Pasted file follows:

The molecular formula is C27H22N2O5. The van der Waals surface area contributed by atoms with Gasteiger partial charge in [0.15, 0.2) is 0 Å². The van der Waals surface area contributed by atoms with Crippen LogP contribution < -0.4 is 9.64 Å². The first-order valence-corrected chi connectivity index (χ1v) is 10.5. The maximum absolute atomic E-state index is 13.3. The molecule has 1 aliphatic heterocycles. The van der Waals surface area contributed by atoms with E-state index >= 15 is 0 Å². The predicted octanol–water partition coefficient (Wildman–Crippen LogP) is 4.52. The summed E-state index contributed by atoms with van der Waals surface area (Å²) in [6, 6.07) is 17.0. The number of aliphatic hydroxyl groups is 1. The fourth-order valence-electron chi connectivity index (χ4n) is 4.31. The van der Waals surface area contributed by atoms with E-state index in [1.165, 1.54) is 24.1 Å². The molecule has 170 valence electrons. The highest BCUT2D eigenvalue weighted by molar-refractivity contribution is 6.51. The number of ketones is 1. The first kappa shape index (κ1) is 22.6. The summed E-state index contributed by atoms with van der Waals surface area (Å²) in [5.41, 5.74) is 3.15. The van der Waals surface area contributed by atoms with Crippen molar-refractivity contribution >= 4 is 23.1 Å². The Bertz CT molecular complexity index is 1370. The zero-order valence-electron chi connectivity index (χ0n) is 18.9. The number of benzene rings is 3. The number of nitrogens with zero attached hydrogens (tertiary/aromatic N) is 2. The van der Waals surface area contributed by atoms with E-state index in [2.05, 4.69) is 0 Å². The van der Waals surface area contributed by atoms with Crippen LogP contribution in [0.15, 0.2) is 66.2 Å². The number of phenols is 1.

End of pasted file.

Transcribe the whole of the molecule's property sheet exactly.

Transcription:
The molecular formula is C27H22N2O5. The van der Waals surface area contributed by atoms with Gasteiger partial charge in [0.15, 0.2) is 0 Å². The van der Waals surface area contributed by atoms with Crippen LogP contribution < -0.4 is 9.64 Å². The first-order valence-corrected chi connectivity index (χ1v) is 10.5. The maximum absolute atomic E-state index is 13.3. The molecule has 1 aliphatic heterocycles. The van der Waals surface area contributed by atoms with E-state index >= 15 is 0 Å². The predicted octanol–water partition coefficient (Wildman–Crippen LogP) is 4.52. The summed E-state index contributed by atoms with van der Waals surface area (Å²) in [6, 6.07) is 17.0. The number of aliphatic hydroxyl groups is 1. The fourth-order valence-electron chi connectivity index (χ4n) is 4.31. The van der Waals surface area contributed by atoms with E-state index in [1.165, 1.54) is 24.1 Å². The molecule has 170 valence electrons. The highest BCUT2D eigenvalue weighted by molar-refractivity contribution is 6.51. The number of ketones is 1. The first kappa shape index (κ1) is 22.6. The summed E-state index contributed by atoms with van der Waals surface area (Å²) in [5.41, 5.74) is 3.15. The van der Waals surface area contributed by atoms with Crippen molar-refractivity contribution >= 4 is 23.1 Å². The Bertz CT molecular complexity index is 1370. The zero-order valence-electron chi connectivity index (χ0n) is 18.9. The number of benzene rings is 3. The number of nitrogens with zero attached hydrogens (tertiary/aromatic N) is 2. The van der Waals surface area contributed by atoms with E-state index in [2.05, 4.69) is 0 Å². The van der Waals surface area contributed by atoms with Crippen LogP contribution in [0.15, 0.2) is 66.2 Å². The number of phenols is 1.